XML website design - what is being asked of me?


Hi all,

A client recently emailed me to inquire about whether I'd be interested in doing a website for them.

I came back to them explaining that I am not a web designer per se, I do not know how to code however I would like to help where possible and can contribute to the design of the layout of the site.

The client emailed back to reassure me that they have a coder that I could work with, so, treating this as a learning experience I asked 'What is expected from me as a deliverable that the coder can then use - a photoshop file? what file type does your coder typically deal in/expect?'

They got back to me by saying 'I think it's just an XML file'.


What is being asked of me here?

The 'XML file' element of what they said confused me a little. I can create layouts in Photoshop to my hearts content but I have no idea about the HTML/Java Script/CSS nuts and bolts that make everything function (I'm gradually teaching myself these things on the side - but it is nowhere near being at a level of being a marketable skill).

Traditionally, as graphic designers* how would you interpret this as a request? What is the deliverable in this brief?

(* As opposed to web designers, i.e: those of you that presumably design websites in full, all the way from the sketchbook to being uploaded).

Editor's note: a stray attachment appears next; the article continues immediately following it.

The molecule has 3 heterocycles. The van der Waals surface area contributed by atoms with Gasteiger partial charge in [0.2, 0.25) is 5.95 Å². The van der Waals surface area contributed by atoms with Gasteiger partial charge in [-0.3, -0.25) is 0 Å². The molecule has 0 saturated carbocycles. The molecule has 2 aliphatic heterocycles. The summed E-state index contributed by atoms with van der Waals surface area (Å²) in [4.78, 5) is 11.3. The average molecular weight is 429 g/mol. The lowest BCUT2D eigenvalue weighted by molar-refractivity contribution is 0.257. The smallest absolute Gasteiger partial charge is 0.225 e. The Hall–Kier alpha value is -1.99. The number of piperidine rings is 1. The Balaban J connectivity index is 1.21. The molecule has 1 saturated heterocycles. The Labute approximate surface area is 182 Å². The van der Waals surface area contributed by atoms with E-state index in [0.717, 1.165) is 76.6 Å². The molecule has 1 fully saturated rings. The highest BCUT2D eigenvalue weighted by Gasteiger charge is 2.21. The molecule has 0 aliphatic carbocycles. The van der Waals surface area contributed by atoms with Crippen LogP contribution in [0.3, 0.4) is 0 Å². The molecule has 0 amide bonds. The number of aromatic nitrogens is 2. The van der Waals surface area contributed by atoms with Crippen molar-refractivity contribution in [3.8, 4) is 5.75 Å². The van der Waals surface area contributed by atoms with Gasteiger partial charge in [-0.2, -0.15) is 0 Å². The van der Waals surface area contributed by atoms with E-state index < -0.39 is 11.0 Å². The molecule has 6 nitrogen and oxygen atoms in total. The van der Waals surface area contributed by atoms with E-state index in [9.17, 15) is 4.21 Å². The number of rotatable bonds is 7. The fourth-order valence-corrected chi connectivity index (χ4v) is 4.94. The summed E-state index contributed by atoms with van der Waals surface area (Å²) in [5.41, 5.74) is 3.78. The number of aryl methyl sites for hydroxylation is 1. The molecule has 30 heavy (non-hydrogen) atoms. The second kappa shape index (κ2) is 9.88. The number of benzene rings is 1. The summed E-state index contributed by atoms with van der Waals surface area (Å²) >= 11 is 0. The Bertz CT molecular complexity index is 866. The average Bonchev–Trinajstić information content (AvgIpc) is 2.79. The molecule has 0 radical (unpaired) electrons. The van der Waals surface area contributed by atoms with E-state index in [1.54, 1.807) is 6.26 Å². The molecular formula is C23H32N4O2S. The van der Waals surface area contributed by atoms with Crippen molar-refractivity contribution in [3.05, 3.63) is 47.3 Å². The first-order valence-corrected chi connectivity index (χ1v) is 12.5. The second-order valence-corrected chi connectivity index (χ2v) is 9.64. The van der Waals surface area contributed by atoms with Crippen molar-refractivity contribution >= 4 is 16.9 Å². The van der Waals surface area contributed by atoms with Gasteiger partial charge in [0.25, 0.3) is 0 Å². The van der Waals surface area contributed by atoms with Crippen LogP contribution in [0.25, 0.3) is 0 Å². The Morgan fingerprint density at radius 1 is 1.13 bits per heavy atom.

Thanks in advance,



Staff member
xml files basically (to my understanding) define the layout of something in a 'similar' way to html.

Seems like it's a strange request when you said you're not a coder so I'd maybe have another chat with your client.

Paul Murray

Staff member
I'm confused. I have no idea what they're asking for. It sounds like the client might not know what they're asking for? XML is used for outputting data in a machine readable and human readable format. Site maps for example tend to be XML.

HTML is a form of XML, though it's intended for outputting web elements to browsers, rather than raw data.
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Active Member
Like Paul said, websites are not built in XML.

And to be honest, very few websites are built from converted photoshop layouts. People expect websites to be responsive and you can’t do this from a single layout. Websites tend to be developed from individual elements rather than the whole page. And even then it’s all done in CSS.


Noted, thanks team.

Glad it's not just me that was a bit confused. I've sent a message back to clarify.